Companies Increasingly Face Nation-State Cyberattacks

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By Joyce E. Cutler

Addressing an exploding number of nation-state cyberattacks is sapping the resources of companies, cybersecurity professionals say.

Nation-state attacks on corporate assets used to be infrequent, but now companies sometimes feel like they are on the front lines of a cyberwar, panelists at the Global Cyberspace Cooperation Summit at the University of California, Berkeley said. Even though cybersecurity defense can distract companies from their primary missions, planning and investment in resources is crucial, they said.

Microsoft Corp. spends $1 billion on cybersecurity, a lot of money except when compared with how much money countries are spending on offensive weapons, Paul Nicholas, Microsoft Inc.'s trustworthy computing senior director, said. “You’re entering into a new phase that more and more private sector companies are being put on the front line,” Nicholas, a former White House cybersecurity director, said.

Faced with that reality, companies have to treat investments in cybersecurity as they would investments in financial assets, Michael Chertoff, former U.S. Homeland Security secretary, told Bloomberg BNA. “It’s mission critical,” he said.

Attacks Fast, Furious, Expensive

Today, defensive spending is siphoning money and attention at corporations and enterprises, Bill Woodcock, a commissioner on the Global Commission on the Stability of Cyberspace, said.

When Woodcock started working on networks 33 years ago, attacks came occasionally by nation states.

“Today that happens millions of times each second. This is a problem the private sector faces in increasingly burdensome form as time goes on,” Woodcock, who is also executive director of Packet Clearing House, an international organization that consults on cybersecurity issues, said.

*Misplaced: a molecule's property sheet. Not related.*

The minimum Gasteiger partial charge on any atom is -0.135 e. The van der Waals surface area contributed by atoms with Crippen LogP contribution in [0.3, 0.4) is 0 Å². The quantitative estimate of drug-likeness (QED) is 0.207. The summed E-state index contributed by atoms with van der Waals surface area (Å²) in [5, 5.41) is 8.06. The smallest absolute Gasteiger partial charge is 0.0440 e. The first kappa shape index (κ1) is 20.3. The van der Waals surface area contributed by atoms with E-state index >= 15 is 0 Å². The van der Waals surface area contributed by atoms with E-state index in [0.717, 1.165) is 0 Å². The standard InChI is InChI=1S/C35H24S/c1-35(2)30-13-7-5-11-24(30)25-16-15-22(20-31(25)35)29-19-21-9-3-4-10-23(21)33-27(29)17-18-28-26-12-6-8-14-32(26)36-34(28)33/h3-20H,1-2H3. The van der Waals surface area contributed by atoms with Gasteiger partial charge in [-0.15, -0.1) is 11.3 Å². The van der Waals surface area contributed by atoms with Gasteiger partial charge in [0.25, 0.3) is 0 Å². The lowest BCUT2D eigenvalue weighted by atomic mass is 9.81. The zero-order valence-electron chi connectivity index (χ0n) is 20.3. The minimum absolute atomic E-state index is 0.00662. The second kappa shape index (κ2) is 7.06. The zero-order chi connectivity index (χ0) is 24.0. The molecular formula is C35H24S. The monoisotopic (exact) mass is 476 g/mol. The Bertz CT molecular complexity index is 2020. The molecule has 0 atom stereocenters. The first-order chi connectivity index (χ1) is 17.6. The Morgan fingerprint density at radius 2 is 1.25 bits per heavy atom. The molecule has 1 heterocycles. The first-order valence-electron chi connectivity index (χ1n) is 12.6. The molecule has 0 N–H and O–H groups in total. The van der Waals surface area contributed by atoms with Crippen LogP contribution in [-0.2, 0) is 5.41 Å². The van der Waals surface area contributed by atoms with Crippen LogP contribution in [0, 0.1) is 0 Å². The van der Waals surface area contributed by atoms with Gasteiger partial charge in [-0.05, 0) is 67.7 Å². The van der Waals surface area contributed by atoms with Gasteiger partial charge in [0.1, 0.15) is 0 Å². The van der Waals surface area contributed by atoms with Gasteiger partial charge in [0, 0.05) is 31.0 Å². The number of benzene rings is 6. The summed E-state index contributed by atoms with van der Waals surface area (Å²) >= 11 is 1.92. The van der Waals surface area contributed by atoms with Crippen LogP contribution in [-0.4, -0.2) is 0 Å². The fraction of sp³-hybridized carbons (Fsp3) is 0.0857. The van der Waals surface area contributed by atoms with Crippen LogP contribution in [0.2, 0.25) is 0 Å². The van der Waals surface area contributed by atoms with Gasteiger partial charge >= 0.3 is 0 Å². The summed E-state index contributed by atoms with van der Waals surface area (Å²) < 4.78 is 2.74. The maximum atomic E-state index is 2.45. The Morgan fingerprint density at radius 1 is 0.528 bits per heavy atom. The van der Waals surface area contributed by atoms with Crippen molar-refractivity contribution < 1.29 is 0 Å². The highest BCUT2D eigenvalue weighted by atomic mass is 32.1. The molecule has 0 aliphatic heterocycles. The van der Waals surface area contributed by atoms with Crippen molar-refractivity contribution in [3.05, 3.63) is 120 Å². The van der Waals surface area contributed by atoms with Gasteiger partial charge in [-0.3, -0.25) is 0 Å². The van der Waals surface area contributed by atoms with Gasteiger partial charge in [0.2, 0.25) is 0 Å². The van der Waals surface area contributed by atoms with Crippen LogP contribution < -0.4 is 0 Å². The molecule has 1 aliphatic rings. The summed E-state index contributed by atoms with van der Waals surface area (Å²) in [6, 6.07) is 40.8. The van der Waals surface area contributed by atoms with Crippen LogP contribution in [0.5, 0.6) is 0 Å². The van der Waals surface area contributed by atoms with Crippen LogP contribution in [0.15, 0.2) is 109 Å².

Companies have to recognize how attractive a target they are for certain countries looking to exploit personal information, Chertoff said.

“I think that it’s impossible to conceive of the internet continuing to function in the future if this problem continues to get worse,” Woodcock said.

International Rules, Norms Needed

“Even assuming the most benign motivations by all the parties in these various incidences, these continuing, ungoverned state-on-state skirmishes in cyberspace increasingly undermine terrestrial security and stability,” Bruce McConnell, global vice president for the EastWest Institute, an international non-governmental organization working on reducing conflict, said at the conference.

Recently, Microsoft President Brad Smith proposed a way to address the issue through a set of global norms for information and communications technology practices akin to a digital Geneva Convention.

To contact the reporter on this story: Joyce E. Cutler in San Francisco at JCutler@bna.com

To contact the editor responsible for this story: Donald Aplin at daplin@bna.com

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